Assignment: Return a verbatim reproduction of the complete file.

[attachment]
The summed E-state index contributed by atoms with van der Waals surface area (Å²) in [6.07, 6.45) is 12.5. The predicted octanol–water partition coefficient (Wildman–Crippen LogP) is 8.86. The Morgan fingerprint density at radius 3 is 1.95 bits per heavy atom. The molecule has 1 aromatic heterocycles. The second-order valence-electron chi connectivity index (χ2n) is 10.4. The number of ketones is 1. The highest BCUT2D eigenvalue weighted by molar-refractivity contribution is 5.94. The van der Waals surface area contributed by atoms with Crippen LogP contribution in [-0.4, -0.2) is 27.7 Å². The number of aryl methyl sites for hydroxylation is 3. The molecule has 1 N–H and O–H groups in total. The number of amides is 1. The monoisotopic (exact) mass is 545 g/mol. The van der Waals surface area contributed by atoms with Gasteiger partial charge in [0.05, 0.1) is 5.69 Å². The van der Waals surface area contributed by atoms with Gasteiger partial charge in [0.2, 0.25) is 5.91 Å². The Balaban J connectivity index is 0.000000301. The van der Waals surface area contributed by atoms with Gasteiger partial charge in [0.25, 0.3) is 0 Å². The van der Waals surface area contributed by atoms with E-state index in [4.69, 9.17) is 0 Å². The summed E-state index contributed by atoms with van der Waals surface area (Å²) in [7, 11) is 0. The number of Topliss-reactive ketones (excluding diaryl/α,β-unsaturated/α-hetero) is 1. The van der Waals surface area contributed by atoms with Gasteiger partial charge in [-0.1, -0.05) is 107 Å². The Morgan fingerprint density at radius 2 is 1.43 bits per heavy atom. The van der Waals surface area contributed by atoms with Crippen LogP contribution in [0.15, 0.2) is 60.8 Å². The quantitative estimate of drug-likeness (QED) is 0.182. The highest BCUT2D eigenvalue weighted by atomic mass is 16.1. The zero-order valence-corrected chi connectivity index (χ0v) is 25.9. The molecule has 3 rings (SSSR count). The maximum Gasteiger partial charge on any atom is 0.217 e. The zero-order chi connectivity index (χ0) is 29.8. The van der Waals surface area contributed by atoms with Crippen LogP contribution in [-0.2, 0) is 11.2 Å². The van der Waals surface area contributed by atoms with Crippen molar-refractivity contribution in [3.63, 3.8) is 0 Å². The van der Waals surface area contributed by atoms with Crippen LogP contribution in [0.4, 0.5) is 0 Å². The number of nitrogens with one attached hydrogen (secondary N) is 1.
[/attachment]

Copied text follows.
The summed E-state index contributed by atoms with van der Waals surface area (Å²) in [6.07, 6.45) is 12.5. The predicted octanol–water partition coefficient (Wildman–Crippen LogP) is 8.86. The Morgan fingerprint density at radius 3 is 1.95 bits per heavy atom. The molecule has 1 aromatic heterocycles. The second-order valence-electron chi connectivity index (χ2n) is 10.4. The number of ketones is 1. The highest BCUT2D eigenvalue weighted by molar-refractivity contribution is 5.94. The van der Waals surface area contributed by atoms with Crippen LogP contribution in [-0.4, -0.2) is 27.7 Å². The number of aryl methyl sites for hydroxylation is 3. The molecule has 1 N–H and O–H groups in total. The number of amides is 1. The monoisotopic (exact) mass is 545 g/mol. The van der Waals surface area contributed by atoms with Gasteiger partial charge in [0.05, 0.1) is 5.69 Å². The van der Waals surface area contributed by atoms with Gasteiger partial charge in [0.2, 0.25) is 5.91 Å². The Balaban J connectivity index is 0.000000301. The van der Waals surface area contributed by atoms with Gasteiger partial charge in [0.25, 0.3) is 0 Å². The van der Waals surface area contributed by atoms with E-state index in [4.69, 9.17) is 0 Å². The summed E-state index contributed by atoms with van der Waals surface area (Å²) in [7, 11) is 0. The number of Topliss-reactive ketones (excluding diaryl/α,β-unsaturated/α-hetero) is 1. The van der Waals surface area contributed by atoms with Gasteiger partial charge in [-0.1, -0.05) is 107 Å². The Morgan fingerprint density at radius 2 is 1.43 bits per heavy atom. The van der Waals surface area contributed by atoms with Crippen LogP contribution in [0.15, 0.2) is 60.8 Å². The quantitative estimate of drug-likeness (QED) is 0.182. The highest BCUT2D eigenvalue weighted by atomic mass is 16.1. The zero-order valence-corrected chi connectivity index (χ0v) is 25.9. The molecule has 3 rings (SSSR count). The maximum Gasteiger partial charge on any atom is 0.217 e. The zero-order chi connectivity index (χ0) is 29.8. The van der Waals surface area contributed by atoms with Crippen LogP contribution in [-0.2, 0) is 11.2 Å². The van der Waals surface area contributed by atoms with Crippen molar-refractivity contribution in [3.63, 3.8) is 0 Å². The van der Waals surface area contributed by atoms with Crippen LogP contribution in [0.4, 0.5) is 0 Å². The number of nitrogens with one attached hydrogen (secondary N) is 1.